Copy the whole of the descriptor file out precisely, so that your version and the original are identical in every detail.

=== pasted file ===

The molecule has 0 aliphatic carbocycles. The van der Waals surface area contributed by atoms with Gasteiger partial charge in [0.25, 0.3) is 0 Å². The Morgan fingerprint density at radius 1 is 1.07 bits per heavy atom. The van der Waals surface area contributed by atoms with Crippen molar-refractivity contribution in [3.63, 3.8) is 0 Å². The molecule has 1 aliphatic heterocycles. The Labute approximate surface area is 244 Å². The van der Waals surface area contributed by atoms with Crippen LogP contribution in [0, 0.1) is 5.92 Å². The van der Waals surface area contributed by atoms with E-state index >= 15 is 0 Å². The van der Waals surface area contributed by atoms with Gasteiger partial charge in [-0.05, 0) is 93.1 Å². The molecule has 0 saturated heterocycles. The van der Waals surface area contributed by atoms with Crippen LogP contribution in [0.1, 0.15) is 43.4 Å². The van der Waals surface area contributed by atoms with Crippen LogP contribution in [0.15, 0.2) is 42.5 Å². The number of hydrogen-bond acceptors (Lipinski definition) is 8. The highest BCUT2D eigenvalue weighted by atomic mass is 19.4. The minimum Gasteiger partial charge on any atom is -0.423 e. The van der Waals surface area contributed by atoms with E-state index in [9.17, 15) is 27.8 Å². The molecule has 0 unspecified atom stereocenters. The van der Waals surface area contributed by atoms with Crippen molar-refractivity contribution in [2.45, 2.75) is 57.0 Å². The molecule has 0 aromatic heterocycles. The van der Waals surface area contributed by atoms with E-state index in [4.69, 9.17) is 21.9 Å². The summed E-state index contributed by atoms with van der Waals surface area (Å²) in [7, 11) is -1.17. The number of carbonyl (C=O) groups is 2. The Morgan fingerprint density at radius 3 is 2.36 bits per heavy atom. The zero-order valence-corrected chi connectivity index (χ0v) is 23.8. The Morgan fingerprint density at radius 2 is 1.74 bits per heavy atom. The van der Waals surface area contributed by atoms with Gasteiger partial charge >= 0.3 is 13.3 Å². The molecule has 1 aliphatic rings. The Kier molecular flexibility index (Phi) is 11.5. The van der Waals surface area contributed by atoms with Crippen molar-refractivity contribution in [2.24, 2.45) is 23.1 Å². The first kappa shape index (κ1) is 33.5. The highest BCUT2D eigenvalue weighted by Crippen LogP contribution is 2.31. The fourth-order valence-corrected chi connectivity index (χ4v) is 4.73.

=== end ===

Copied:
The molecule has 0 aliphatic carbocycles. The van der Waals surface area contributed by atoms with Gasteiger partial charge in [0.25, 0.3) is 0 Å². The Morgan fingerprint density at radius 1 is 1.07 bits per heavy atom. The van der Waals surface area contributed by atoms with Crippen molar-refractivity contribution in [3.63, 3.8) is 0 Å². The molecule has 1 aliphatic heterocycles. The Labute approximate surface area is 244 Å². The van der Waals surface area contributed by atoms with Crippen LogP contribution in [0, 0.1) is 5.92 Å². The van der Waals surface area contributed by atoms with E-state index >= 15 is 0 Å². The van der Waals surface area contributed by atoms with Gasteiger partial charge in [-0.05, 0) is 93.1 Å². The molecule has 0 saturated heterocycles. The van der Waals surface area contributed by atoms with Crippen LogP contribution in [0.1, 0.15) is 43.4 Å². The van der Waals surface area contributed by atoms with Crippen LogP contribution in [0.15, 0.2) is 42.5 Å². The number of hydrogen-bond acceptors (Lipinski definition) is 8. The highest BCUT2D eigenvalue weighted by atomic mass is 19.4. The minimum Gasteiger partial charge on any atom is -0.423 e. The van der Waals surface area contributed by atoms with E-state index in [9.17, 15) is 27.8 Å². The molecule has 0 unspecified atom stereocenters. The van der Waals surface area contributed by atoms with Crippen molar-refractivity contribution in [2.45, 2.75) is 57.0 Å². The molecule has 0 aromatic heterocycles. The van der Waals surface area contributed by atoms with E-state index in [4.69, 9.17) is 21.9 Å². The summed E-state index contributed by atoms with van der Waals surface area (Å²) in [7, 11) is -1.17. The number of carbonyl (C=O) groups is 2. The Morgan fingerprint density at radius 3 is 2.36 bits per heavy atom. The zero-order valence-corrected chi connectivity index (χ0v) is 23.8. The Morgan fingerprint density at radius 2 is 1.74 bits per heavy atom. The van der Waals surface area contributed by atoms with Gasteiger partial charge >= 0.3 is 13.3 Å². The molecule has 1 aliphatic rings. The Kier molecular flexibility index (Phi) is 11.5. The van der Waals surface area contributed by atoms with Crippen molar-refractivity contribution in [2.24, 2.45) is 23.1 Å². The first kappa shape index (κ1) is 33.5. The highest BCUT2D eigenvalue weighted by Crippen LogP contribution is 2.31. The fourth-order valence-corrected chi connectivity index (χ4v) is 4.73.